Rhoads said she shifted to Covid-19 when she realized there were few resources and groups specifically looking to do outreach and testing in the Bay Area’s Black community.

Moss remembered being concerned for the Asian American community, the Trump Administration’s primary virus scapegoat. Those impacts have resurfaced recently as violent attacks on Asian Americans in the Bay Area and in the United States increase.

As the pandemic continued, it became clear to Bobba that “no one individual or institution would get us through the pandemic.” A key to addressing all of this inequity was the partnerships between health institutions, city officials, and on-the-ground community members. 

“Some of the blind spots that we have is really what’s happening on the ground,” Bobba said. “Folks that work with the community day in and day out are able to bring that lived experience and then really provide all of the gaps that they are seeing in the response.”

Those on-the-ground relationships between UCSF and the Latino Task Force, and between UCSF and Umoja Health, have been integral to getting vulnerable populations what they needed. But the question remains: what happens after the pandemic is over?

“The idea of getting to shelter in place and have your income be preserved is actually privilege,” said Rhoads, adding that this acknowledgement should be at the forefront for other health issues, like diabetes and cancer. “We haven’t owned and addressed that. That’s real.”

That doesn’t have to be the case, all the panelists said. Centering more community engagement and trust in future public health work can continue.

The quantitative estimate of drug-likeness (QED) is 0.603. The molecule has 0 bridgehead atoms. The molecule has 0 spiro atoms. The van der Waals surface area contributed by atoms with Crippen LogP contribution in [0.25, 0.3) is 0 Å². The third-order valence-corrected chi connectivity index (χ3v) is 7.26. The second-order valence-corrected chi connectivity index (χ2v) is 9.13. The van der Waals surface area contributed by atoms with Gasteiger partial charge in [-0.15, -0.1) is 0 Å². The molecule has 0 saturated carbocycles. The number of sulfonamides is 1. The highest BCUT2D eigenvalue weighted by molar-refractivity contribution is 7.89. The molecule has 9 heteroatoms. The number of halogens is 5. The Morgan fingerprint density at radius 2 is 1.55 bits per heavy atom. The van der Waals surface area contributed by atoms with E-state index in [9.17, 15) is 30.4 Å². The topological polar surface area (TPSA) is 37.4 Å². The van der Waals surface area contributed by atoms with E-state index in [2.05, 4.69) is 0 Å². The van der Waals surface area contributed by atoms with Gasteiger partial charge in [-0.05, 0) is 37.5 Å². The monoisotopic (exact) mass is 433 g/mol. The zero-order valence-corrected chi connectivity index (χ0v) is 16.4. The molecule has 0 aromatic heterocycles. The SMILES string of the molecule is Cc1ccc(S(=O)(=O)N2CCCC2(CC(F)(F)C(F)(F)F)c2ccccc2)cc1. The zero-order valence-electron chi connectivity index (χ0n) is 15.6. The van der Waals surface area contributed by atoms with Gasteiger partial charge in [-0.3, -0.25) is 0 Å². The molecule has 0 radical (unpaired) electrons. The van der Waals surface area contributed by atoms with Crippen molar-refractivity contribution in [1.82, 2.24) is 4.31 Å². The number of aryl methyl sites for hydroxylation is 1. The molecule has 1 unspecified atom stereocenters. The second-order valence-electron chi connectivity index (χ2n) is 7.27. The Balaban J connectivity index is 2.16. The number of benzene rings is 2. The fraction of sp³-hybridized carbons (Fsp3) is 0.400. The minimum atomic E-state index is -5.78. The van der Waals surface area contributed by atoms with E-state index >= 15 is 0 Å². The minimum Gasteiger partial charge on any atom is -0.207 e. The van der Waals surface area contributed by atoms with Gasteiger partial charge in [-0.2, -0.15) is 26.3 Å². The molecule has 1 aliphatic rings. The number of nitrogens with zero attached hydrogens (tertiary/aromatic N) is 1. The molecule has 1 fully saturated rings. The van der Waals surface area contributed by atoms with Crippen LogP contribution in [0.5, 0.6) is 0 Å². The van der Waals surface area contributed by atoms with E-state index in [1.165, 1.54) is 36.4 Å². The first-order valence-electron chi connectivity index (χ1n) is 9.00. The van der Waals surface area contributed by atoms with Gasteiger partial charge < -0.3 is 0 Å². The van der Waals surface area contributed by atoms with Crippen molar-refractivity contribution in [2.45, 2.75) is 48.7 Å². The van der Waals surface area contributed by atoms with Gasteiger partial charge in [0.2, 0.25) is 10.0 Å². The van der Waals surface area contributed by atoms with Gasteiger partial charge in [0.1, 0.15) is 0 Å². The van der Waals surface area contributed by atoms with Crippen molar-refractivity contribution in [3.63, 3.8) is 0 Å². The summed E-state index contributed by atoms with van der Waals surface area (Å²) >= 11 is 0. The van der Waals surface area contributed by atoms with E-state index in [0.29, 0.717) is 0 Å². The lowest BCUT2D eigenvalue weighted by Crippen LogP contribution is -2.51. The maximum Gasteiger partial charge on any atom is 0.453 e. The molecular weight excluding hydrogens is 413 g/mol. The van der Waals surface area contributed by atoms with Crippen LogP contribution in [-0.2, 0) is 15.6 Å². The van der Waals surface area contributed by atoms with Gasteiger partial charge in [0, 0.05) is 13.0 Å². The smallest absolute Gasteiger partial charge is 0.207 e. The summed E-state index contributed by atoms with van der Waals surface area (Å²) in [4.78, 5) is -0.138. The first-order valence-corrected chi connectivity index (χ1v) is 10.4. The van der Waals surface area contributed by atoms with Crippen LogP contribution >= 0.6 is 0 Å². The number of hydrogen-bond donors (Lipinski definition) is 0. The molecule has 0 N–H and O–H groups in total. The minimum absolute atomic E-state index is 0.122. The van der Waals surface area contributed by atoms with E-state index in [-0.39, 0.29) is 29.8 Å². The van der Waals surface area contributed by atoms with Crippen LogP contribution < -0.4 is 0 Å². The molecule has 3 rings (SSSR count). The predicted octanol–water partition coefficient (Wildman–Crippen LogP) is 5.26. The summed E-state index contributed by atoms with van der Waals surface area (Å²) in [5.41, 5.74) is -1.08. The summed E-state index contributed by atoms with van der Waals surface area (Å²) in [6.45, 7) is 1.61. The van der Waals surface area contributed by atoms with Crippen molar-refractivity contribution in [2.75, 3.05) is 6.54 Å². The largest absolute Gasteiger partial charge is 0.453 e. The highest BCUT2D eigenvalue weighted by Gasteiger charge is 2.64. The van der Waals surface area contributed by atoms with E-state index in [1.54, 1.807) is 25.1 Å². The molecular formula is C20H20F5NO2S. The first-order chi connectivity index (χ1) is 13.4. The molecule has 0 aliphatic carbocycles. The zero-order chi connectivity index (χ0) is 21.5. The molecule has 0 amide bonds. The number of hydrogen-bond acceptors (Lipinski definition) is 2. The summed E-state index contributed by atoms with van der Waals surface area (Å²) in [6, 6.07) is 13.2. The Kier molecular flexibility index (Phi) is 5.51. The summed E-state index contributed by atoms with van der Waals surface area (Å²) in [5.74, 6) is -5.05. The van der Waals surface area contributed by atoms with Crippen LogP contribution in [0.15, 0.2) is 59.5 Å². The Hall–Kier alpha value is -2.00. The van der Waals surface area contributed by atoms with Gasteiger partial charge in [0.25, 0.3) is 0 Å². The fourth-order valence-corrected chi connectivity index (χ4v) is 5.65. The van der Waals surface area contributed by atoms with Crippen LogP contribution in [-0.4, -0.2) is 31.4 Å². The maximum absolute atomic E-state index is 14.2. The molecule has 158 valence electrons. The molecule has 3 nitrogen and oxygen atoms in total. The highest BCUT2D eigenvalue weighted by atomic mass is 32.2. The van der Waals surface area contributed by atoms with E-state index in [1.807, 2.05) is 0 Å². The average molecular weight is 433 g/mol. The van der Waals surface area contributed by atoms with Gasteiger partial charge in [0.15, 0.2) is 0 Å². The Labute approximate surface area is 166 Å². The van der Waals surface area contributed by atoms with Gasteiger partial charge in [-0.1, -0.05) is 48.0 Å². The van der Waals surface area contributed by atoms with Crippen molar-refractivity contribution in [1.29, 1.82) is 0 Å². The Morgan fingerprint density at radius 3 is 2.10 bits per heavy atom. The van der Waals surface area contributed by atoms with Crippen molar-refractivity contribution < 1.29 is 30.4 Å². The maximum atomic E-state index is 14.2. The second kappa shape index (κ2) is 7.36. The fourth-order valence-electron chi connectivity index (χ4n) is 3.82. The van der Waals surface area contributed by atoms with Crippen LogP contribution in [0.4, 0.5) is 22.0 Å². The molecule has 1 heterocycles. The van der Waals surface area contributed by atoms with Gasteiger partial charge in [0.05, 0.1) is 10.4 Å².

One viable way to do this is by having medical institutions stay constantly accessible, and to have them appear at a variety of community events year-round, which Rhoads called “non-transactional community engagement.” That tact has been beneficial to the cancer center, especially in regard to informing Bayview Hunters Point residents about their programs, she said. It also allowed locals to trust medical experts who ran Covid-19 testing in the neighborhood.

“So: we’re here, whether that’s a pandemic, we’re here, whether there’s a study we want you to sign up for or just to provide information,” Rhoads said. “And so we maintain that kind of relationship where folks can turn to us and say, ‘I have this problem.’”

Moss agreed. He said he feared that if those in healthcare decided to pull out of communities once the pandemic dies down, then all the established relationships and built up trust would be “squandered.” 

He added, “I think it’s incumbent for people like me to to really fight, to not let that happen, to make sure that we’re going to finish this work.”

A big piece of following through on that is keeping the spotlight on the community leaders who know how to serve people in culturally appropriate ways. Marquez pointed out that several policies and programs, like Right to Recover and rapid resource response, would be less efficient in reaching the vulnerable or every day populations without the assistance of respected community members and their networks. 

Jacobo agreed. “it’s those with the deepest ties and deepest relationships that had been able to move the quickest, and respond, and be nimble, because the trust is baked in,” he said. 

For this reason, Jacobo hopes that the voices and knowledge of community members continue to be valued by government and institutional leaders.

“I hope that as we move into the future, it flips that dynamic that exists and empowers community to have a voice and actually take it seriously.”

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Annika Hom

Annika Hom is our inequality reporter through our partnership with Report for America. Annika was born and raised in the Bay Area. She previously interned at SF Weekly and the Boston Globe where she focused...